Originally, each small business employee was to choose his or her own medical plan through the government’s health insurance exchange. That feature of the ACA has been delayed until at least 2015 because of “operational challenges,” according to a government announcement in April.
“The employees’ cost will be a function of their income,” said Kahley. “The intent is to make sure those currently uninsured have the ability to buy affordable care. The less you make, the less you spend for the premium.”
Some employers will be eligible for a small business tax credit to offset the cost of providing health insurance. To qualify, they must have fewer than 25 full-time employees (in this situation, a full-time employee is one who works 40-plus hours a week), pay annual wages that average less than $50,000 and cover at least 50% of the cost of single (not family) health insurance for each worker.
The largest tax credits are available to the smallest businesses with low-wage workers. To determine your eligibility for tax credits, go to www.irs.gov.
As Convenience Store Decisions goes to press, the fees for mandated health insurance have not been announced, but everyone agrees that ACA will cost employers more.
“The most obvious impact to any small business, including convenience stores, is that it’s going to be expensive to comply,” said Tom Robinson, president of Robinson Oil Co., which operates Rotten Robbies, a 34-store chain in the San Francisco area.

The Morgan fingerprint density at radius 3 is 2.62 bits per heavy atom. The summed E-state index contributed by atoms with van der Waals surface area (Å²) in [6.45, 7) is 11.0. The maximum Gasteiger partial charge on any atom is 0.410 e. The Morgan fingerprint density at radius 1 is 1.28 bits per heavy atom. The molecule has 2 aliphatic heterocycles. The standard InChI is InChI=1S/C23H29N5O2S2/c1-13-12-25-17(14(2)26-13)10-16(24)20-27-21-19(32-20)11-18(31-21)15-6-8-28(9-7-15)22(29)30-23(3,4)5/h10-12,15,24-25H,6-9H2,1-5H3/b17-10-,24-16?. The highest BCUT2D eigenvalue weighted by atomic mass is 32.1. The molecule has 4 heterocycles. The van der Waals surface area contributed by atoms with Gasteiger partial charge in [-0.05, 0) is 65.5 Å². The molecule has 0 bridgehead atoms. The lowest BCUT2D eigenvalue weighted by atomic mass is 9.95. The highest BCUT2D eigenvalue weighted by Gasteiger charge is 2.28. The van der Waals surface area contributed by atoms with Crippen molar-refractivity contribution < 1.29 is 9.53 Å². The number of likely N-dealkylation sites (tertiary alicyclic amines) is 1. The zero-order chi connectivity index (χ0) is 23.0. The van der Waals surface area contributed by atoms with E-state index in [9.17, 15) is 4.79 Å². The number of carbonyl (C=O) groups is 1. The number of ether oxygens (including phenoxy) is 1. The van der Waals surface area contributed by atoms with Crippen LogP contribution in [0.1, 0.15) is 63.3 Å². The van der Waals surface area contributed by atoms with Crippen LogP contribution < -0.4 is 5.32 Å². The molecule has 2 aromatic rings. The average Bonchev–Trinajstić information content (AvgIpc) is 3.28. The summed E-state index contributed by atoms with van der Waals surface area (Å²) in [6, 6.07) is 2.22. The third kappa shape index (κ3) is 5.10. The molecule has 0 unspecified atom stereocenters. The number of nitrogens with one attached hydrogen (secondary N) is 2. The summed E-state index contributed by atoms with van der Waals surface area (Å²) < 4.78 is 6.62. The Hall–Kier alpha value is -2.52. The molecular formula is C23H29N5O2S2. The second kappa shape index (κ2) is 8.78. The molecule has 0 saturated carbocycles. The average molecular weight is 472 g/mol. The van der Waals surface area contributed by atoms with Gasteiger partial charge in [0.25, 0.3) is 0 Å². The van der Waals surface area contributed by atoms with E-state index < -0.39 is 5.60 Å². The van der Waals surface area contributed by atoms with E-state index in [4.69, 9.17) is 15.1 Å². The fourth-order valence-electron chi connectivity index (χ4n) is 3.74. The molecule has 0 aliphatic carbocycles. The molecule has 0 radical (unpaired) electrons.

Even though Rotten Robbie currently offers healthcare coverage to employees who work a minimum of 30 hours per week, not every employee chooses to enroll.
“A higher percentage of people will take it in the future, and we’re going to end up covering more people,” Robinson said. “It will be more expensive per employee, and end up costing us more.”
Though no business operator wants to say that the expense of added health benefits will be passed onto the consumer, “the cost probably impacts everybody,” said Robinson, who is also the former NACS chairman.
He does anticipate one potential advantage. “Small operators with less than 50 employees don’t have to comply,” he said. “Theoretically, the employers who have to provide insurance may be able to get better employees.”
No One Size Fits All
The NRF has argued that additional employer expenses resulting from the ACA mandate will force some companies to reduce employee count and discourage smaller operations from growing past the 50-employee threshold.
“We’re not a big fan of the law,” said Trautwein. “We thought a smarter approach would be to target the people without coverage—not penalize employers who are voluntarily providing coverage. But we have to live with the law that’s on the books and try to limit the adverse impact and help our members navigate through the law.”
Each employer will face individual challenges and questions. Experts expect a lot of questions will arise in the first few months of 2014. After January 2014, Trautwein predicts a lot of confusion.
“The administration will be going slow on enforcement issues to allow good faith efforts by retailers to come in compliance with the law,” he said. Be prepared by understanding what will be required before it’s too late.